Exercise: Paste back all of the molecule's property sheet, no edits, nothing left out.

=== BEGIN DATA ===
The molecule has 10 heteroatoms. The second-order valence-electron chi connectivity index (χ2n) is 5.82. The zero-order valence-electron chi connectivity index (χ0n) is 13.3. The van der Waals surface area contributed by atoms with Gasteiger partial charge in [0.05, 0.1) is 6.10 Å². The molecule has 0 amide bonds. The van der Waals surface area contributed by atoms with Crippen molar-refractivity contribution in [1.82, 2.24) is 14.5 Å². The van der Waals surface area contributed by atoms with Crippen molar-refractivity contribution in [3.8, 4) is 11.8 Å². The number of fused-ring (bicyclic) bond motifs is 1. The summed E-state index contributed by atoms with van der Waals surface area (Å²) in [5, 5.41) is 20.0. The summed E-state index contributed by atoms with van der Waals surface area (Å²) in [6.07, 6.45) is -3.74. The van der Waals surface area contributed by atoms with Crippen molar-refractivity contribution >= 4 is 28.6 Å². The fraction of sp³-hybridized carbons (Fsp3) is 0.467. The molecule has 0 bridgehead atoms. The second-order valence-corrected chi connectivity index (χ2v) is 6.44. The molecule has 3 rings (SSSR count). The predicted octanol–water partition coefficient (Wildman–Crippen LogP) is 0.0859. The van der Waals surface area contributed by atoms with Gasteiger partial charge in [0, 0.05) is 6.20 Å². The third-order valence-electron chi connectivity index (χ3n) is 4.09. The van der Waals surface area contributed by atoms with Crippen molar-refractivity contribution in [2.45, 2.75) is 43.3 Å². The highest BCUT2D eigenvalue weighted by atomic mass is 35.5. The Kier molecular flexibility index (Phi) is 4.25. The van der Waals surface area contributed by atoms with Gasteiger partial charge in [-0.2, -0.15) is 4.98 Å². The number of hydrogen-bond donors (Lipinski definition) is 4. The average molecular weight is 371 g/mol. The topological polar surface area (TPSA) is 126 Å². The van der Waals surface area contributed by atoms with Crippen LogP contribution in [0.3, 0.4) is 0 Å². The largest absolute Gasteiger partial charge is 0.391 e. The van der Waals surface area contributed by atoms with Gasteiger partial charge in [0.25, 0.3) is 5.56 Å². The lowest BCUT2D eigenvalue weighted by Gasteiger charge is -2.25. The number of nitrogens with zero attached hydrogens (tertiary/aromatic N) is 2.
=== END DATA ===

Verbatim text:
The molecule has 10 heteroatoms. The second-order valence-electron chi connectivity index (χ2n) is 5.82. The zero-order valence-electron chi connectivity index (χ0n) is 13.3. The van der Waals surface area contributed by atoms with Gasteiger partial charge in [0.05, 0.1) is 6.10 Å². The molecule has 0 amide bonds. The van der Waals surface area contributed by atoms with Crippen molar-refractivity contribution in [1.82, 2.24) is 14.5 Å². The van der Waals surface area contributed by atoms with Crippen molar-refractivity contribution in [3.8, 4) is 11.8 Å². The number of fused-ring (bicyclic) bond motifs is 1. The summed E-state index contributed by atoms with van der Waals surface area (Å²) in [5, 5.41) is 20.0. The summed E-state index contributed by atoms with van der Waals surface area (Å²) in [6.07, 6.45) is -3.74. The van der Waals surface area contributed by atoms with Crippen molar-refractivity contribution >= 4 is 28.6 Å². The fraction of sp³-hybridized carbons (Fsp3) is 0.467. The molecule has 0 bridgehead atoms. The second-order valence-corrected chi connectivity index (χ2v) is 6.44. The molecule has 3 rings (SSSR count). The predicted octanol–water partition coefficient (Wildman–Crippen LogP) is 0.0859. The van der Waals surface area contributed by atoms with Gasteiger partial charge in [0, 0.05) is 6.20 Å². The third-order valence-electron chi connectivity index (χ3n) is 4.09. The van der Waals surface area contributed by atoms with Crippen molar-refractivity contribution in [2.45, 2.75) is 43.3 Å². The highest BCUT2D eigenvalue weighted by atomic mass is 35.5. The Kier molecular flexibility index (Phi) is 4.25. The van der Waals surface area contributed by atoms with Gasteiger partial charge in [-0.2, -0.15) is 4.98 Å². The number of hydrogen-bond donors (Lipinski definition) is 4. The average molecular weight is 371 g/mol. The topological polar surface area (TPSA) is 126 Å². The van der Waals surface area contributed by atoms with Crippen LogP contribution in [0.3, 0.4) is 0 Å². The largest absolute Gasteiger partial charge is 0.391 e. The van der Waals surface area contributed by atoms with Gasteiger partial charge in [0.25, 0.3) is 5.56 Å². The lowest BCUT2D eigenvalue weighted by Gasteiger charge is -2.25. The number of nitrogens with zero attached hydrogens (tertiary/aromatic N) is 2.